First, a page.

Posts Tagged ‘on this day


Talk about a funny day…

Comedy is the topic of the day, as we celebrate the birth of Groucho Marx (born in 1890) and the publication of the first Peanuts cartoon strip by Charles M. Schulz.

Even the day’s political news has a comedic air to it, as today is the anniversary of the 2008 vice presidential debate between Joe Biden and Sarah Palin. (Although I’d much rather see Groucho go head-to-head with Lucy from Peanuts.)


Willie Mays and the Catch Heard ‘Round the World

On this day in 1954, New York Giants centerfielder Willie Mays makes the kind of catch that inspires dreams and legends.

It was Game 1 of the World Series, and Cleveland Indians batter Vic Wertz stepped to the plate. He connected with the pitch, driving the ball 450 feet. Mays snagged the ball in a running catch with his back to home plate. Baseball fans and historians widely regard it as the greatest catch ever made.


Big Tobacco gives up the fight

After five days of non-stop (and, I’m sure, very loud) negotiation, a team of state attorneys general from around the country made an amazing announcement: The world’s leading cigarette companies admitted, in both words and dollars, that smoking is deadly.

The tobacco companies agreed to pony up a mind-blowing $368.5 billion (yes, with a “B”) dollars over 25 years to pay for smoking prevention, cessation, health claims, and more. They agreed to change their advertising, promotions, and marketing techniques. (Heck, they probably agreed to wash cars at church fundraisers and buy an annual truckload of Girl Scout cookies, too.) Continue reading ‘Big Tobacco gives up the fight’


Quite the day for civil rights

Civil rights take center stage today (and that’s no small feat — they had to wrest it away from Paula Abdul’s birthday celebration).

Looking back to 1862, slavery was outlawed in all U.S. Territories on this day. Just over 100 years later, the Civil Rights Act of 1964 was approved after surviving an 83-day filibuster in the United States Senate.

Happy birthday today to:

  • mathematician Blaise Pascal (1623)
  • Wallis Warfield Windsor (1896), the American who King Edward VIII abdicated his throne to marry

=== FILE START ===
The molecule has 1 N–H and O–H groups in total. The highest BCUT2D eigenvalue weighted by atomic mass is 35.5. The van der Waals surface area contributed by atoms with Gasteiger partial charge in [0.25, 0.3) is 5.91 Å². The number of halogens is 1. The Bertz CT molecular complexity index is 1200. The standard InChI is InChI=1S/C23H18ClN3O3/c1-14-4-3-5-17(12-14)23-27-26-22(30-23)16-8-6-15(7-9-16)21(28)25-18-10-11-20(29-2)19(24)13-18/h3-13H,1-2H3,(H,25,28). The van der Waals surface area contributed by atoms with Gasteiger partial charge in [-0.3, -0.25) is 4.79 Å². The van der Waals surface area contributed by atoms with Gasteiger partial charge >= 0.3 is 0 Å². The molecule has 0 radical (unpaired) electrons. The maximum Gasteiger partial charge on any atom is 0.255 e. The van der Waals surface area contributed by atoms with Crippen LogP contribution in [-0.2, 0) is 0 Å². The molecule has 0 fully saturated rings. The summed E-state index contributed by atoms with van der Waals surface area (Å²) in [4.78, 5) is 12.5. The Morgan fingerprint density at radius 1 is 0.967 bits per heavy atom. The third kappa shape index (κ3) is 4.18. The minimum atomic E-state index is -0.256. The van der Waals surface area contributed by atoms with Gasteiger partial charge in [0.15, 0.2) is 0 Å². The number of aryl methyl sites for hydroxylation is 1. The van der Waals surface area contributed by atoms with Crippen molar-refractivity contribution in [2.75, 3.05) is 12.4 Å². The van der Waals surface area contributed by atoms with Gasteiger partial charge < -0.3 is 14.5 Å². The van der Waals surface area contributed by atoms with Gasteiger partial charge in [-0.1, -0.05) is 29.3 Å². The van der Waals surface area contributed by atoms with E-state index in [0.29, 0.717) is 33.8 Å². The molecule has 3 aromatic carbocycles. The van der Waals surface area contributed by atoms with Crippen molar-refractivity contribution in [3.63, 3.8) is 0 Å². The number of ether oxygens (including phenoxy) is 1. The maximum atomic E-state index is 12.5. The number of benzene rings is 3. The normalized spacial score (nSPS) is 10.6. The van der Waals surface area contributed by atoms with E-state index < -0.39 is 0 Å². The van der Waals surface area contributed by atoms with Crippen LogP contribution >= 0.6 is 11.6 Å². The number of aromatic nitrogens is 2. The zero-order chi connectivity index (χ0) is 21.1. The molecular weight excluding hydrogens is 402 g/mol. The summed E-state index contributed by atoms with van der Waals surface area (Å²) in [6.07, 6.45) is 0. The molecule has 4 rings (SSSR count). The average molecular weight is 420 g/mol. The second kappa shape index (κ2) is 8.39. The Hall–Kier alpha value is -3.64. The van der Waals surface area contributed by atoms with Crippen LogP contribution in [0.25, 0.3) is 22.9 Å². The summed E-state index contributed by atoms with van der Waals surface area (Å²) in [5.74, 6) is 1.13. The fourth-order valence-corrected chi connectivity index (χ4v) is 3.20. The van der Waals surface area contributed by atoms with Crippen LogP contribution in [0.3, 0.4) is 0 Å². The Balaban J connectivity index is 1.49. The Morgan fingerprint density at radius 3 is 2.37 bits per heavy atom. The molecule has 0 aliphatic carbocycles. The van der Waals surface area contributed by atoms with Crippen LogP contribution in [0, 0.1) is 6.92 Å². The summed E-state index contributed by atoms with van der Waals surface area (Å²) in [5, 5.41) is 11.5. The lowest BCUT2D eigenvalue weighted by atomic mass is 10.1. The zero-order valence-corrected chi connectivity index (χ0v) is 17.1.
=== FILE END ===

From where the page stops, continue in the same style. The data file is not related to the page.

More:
• band leader Guy Lombardo (1902), whose music filled many, many New Year’s Eves
  • author Salman Rusdie (62)
  • singer Ann Wilson of Heart (59)

And, of course, TV personality Paula Abdul, who doesn’t look a day over 50 (which is a good thing because she turns 47 today).


Churchill rallies the country in “their finest hour”

I originally planned to post something light and fun today, but after finding this event in my research, I just couldn’t. This moment of history deserves to stand alone.

On this day in 1940, Winston Churchill stood before the House of Commons and delivered one of his most famous calls for determination, perseverance, and a focus on the future.

Let’s set the stage: On May 10 (just five weeks before this day), Germany attacked Holland, Belgium, Luxembourg, and France. Just 20 days later, Holland, Belgium, and Luxembourg all surrendered. France lasted until the middle of June. The desperate “Miracle at Dunkirk” saved some 338,000 British and French soldiers from capture, thanks to the Herculean efforts of more than 1,000 vessels ranging from Navy ships to fishing boats.

Against that backdrop, Churchill spoke. Continue reading ‘Churchill rallies the country in “their finest hour”’


Microsoft’s first brush with the Vista effect

Turning to technology, on this day in 1988, Microsoft released DOS 4.0. It introduced many advances, including “extended memory” (allowing programs to use memory beyond one megabyte), mouse support, and a shot at a graphical interface.

Unfortunately, the OS also contained a startling number of bugs

Microsoft squashed many bugs with the release of DOS 4.01, but many companies (including the one I did technical support for way back then), skipped DOS 4.x entirely. Instead, they held onto DOS 3.x (after all, it worked just fine…) and didn’t start replacing things until DOS 5.0 (and ultimately DOS 6.0) hit the market.


A great day for sticky food

Apparently there’s something about the middle of June that brings out the creativity in people who love food.

According to legend, on this day in 1893, R. W. Rueckheim invented the forerunner of the snack with a prize (but an ever-declining number of peanuts) in every box, Cracker Jack. His company, F.W. Rueckheim and Brother, introduced the mixture of caramel coated popcorn, peanuts and molasses at the World’s Columbian Exposition, Chicago’s first World’s Fair.

According to the Cracker Jack website, it took a few more years (three, to be exact) before Louis Rueckheim (R. W.’s brother) figured out how to prevent everything from sticking together. An unnamed salesman gave the treat its name when he tried the concoction and exclaimed (in the appropriately melodramatic language of the day), “That’s crackerjack!”